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Navajo coronavirus cases surge to 813, as virus spreads, so does hope

by Brenda Norrell
Navajo coronavirus cases surged to 813, with 28 deaths, on Monday, as Navajo elderly and disabled struggled more than ever to obtain food and water. As the virus spreads, there is also the spread of hope.
Article by Brenda Norrell
Photos by Earl Tulley, Dine'
Censored News

The total number of positive tests for COVID-19 reached 813 for the Navajo Nation as of Monday – an increase of 115 positive cases over the last two days. There are now 28 confirmed deaths related to COVID-19.

"It’s very saddening to receive the new numbers each day. There are a lot of grieving families and there is a lot of work yet to be done," said Navajo President Jonathan Nez.

"We saw good results with the 57-hour curfew this past weekend and we are considering a similar curfew once again to help decrease the spread," President Nez said, following the weekend curfew, announcing the arrival of rapid test kits.

There was already a stay-at-home order in place on the Navajo Nation.

With the spread of the virus, there is also the spread of hope. Navajos are delivering humanitarian aid to the elderly and disabled, already struggling to obtain food and water.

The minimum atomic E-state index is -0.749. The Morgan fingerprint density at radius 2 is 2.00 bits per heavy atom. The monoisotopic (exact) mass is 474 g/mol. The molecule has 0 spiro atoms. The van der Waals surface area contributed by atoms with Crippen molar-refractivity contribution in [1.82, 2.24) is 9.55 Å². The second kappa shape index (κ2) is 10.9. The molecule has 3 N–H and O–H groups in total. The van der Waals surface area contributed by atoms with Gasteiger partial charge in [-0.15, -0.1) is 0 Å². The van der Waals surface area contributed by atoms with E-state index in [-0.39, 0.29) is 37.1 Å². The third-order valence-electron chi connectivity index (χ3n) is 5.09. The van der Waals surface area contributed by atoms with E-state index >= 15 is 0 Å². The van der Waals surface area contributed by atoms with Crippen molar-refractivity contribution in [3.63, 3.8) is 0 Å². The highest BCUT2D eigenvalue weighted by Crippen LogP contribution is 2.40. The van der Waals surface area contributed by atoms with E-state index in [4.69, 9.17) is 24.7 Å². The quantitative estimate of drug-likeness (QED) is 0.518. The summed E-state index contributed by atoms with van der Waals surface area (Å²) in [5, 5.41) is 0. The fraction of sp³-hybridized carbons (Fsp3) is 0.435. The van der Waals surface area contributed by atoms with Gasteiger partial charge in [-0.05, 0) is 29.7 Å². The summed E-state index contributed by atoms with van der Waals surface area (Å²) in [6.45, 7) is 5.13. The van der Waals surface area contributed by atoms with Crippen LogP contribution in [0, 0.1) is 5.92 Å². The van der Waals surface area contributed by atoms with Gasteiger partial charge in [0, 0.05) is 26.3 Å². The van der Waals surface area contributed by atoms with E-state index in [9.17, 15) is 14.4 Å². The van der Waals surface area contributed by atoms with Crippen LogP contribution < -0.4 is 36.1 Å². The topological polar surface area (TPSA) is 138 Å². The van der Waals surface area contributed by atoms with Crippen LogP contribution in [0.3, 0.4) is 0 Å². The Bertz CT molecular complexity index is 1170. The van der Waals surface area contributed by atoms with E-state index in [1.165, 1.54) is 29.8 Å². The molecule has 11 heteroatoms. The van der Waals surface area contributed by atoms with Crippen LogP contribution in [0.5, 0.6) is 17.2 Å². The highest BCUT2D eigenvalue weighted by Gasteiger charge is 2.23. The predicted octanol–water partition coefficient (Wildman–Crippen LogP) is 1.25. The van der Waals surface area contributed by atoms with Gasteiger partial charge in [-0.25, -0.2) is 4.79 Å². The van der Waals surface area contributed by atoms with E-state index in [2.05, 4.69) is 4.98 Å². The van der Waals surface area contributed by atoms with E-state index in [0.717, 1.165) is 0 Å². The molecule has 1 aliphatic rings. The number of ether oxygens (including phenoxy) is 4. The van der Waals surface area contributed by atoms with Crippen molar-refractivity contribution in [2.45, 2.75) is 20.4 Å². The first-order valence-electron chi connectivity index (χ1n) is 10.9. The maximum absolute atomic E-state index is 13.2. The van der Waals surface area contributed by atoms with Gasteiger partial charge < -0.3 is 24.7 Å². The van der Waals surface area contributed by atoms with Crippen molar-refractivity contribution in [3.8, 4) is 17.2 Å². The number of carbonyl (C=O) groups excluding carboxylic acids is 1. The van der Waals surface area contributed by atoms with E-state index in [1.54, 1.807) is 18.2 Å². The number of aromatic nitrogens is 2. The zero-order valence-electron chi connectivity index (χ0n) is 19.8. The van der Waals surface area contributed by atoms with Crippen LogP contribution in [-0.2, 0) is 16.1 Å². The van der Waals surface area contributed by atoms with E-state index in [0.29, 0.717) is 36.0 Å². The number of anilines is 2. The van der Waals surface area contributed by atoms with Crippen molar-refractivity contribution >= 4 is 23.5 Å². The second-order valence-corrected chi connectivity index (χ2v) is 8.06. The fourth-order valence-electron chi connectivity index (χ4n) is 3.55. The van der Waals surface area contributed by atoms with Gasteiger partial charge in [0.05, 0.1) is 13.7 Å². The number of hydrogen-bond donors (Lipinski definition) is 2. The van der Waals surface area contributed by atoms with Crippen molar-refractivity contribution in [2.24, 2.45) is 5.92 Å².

Earl Tulley, Dine', and friends helped with a humanitarian aid effort in Tohatchi, New Mexico, on the Navajo Nation.

"Community is a bunch of people looking after one another, being concerned and deeply seeing each other as a community family fabric," Tulley told Censored News.

"Weavers get a thrill out of bringing out the best in one another to create a bond. Earth Maker likes effort, that is all I got to say about that. Everyone wants to contribute in thought, prayer, with labor, and perhaps to cheer up efforts made."

"Our community can always count on our alliance. Our community, our nest, our flock. We are doing what we can, and are able to do. Tohlakai strong," Tulley said.

Read more of Censored News series on Surviving in the Age of Coronavirus in Indian country. Censored News is a service to Indigenous Peoples in promotion of human rights.

Copyright Brenda Norrell, Earl Tulley, Censored News
by Brenda Norrell
by Brenda Norrell
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